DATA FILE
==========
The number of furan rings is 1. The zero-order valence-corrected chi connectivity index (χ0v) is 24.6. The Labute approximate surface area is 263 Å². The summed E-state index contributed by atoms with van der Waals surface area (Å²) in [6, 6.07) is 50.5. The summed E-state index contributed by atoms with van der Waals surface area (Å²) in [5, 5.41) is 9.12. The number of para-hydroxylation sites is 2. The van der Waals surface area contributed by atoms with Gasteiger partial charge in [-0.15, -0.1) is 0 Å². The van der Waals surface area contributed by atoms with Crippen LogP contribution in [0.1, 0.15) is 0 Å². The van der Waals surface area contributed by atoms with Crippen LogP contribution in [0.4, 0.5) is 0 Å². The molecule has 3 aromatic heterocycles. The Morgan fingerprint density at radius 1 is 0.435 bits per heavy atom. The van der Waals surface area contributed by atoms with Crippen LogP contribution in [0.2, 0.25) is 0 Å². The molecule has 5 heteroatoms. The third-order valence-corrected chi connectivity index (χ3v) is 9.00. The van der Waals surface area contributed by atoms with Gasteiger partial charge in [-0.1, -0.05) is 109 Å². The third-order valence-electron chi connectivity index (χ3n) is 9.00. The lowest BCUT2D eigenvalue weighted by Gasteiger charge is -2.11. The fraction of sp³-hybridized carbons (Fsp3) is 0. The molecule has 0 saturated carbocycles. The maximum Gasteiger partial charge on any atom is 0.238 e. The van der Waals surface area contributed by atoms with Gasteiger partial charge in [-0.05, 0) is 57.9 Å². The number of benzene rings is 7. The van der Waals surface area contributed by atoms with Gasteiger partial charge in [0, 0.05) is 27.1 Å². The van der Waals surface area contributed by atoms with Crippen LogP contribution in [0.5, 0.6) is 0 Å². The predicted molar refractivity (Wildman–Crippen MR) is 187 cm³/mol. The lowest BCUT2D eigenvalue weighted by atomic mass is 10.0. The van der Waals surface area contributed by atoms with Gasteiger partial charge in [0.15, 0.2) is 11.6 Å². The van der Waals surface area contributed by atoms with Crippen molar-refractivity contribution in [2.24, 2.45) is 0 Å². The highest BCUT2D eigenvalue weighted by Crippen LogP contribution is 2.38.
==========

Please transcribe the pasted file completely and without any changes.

The number of furan rings is 1. The zero-order valence-corrected chi connectivity index (χ0v) is 24.6. The Labute approximate surface area is 263 Å². The summed E-state index contributed by atoms with van der Waals surface area (Å²) in [6, 6.07) is 50.5. The summed E-state index contributed by atoms with van der Waals surface area (Å²) in [5, 5.41) is 9.12. The number of para-hydroxylation sites is 2. The van der Waals surface area contributed by atoms with Gasteiger partial charge in [-0.15, -0.1) is 0 Å². The van der Waals surface area contributed by atoms with Crippen LogP contribution in [0.1, 0.15) is 0 Å². The van der Waals surface area contributed by atoms with Crippen LogP contribution in [0.4, 0.5) is 0 Å². The molecule has 3 aromatic heterocycles. The Morgan fingerprint density at radius 1 is 0.435 bits per heavy atom. The van der Waals surface area contributed by atoms with Crippen LogP contribution in [0.2, 0.25) is 0 Å². The molecule has 5 heteroatoms. The third-order valence-corrected chi connectivity index (χ3v) is 9.00. The van der Waals surface area contributed by atoms with Gasteiger partial charge in [-0.1, -0.05) is 109 Å². The third-order valence-electron chi connectivity index (χ3n) is 9.00. The lowest BCUT2D eigenvalue weighted by Gasteiger charge is -2.11. The fraction of sp³-hybridized carbons (Fsp3) is 0. The molecule has 0 saturated carbocycles. The maximum Gasteiger partial charge on any atom is 0.238 e. The van der Waals surface area contributed by atoms with Gasteiger partial charge in [-0.05, 0) is 57.9 Å². The number of benzene rings is 7. The van der Waals surface area contributed by atoms with Gasteiger partial charge in [0, 0.05) is 27.1 Å². The van der Waals surface area contributed by atoms with Crippen LogP contribution in [0.5, 0.6) is 0 Å². The predicted molar refractivity (Wildman–Crippen MR) is 187 cm³/mol. The lowest BCUT2D eigenvalue weighted by atomic mass is 10.0. The van der Waals surface area contributed by atoms with Gasteiger partial charge in [0.15, 0.2) is 11.6 Å². The van der Waals surface area contributed by atoms with Crippen molar-refractivity contribution in [2.24, 2.45) is 0 Å². The highest BCUT2D eigenvalue weighted by Crippen LogP contribution is 2.38.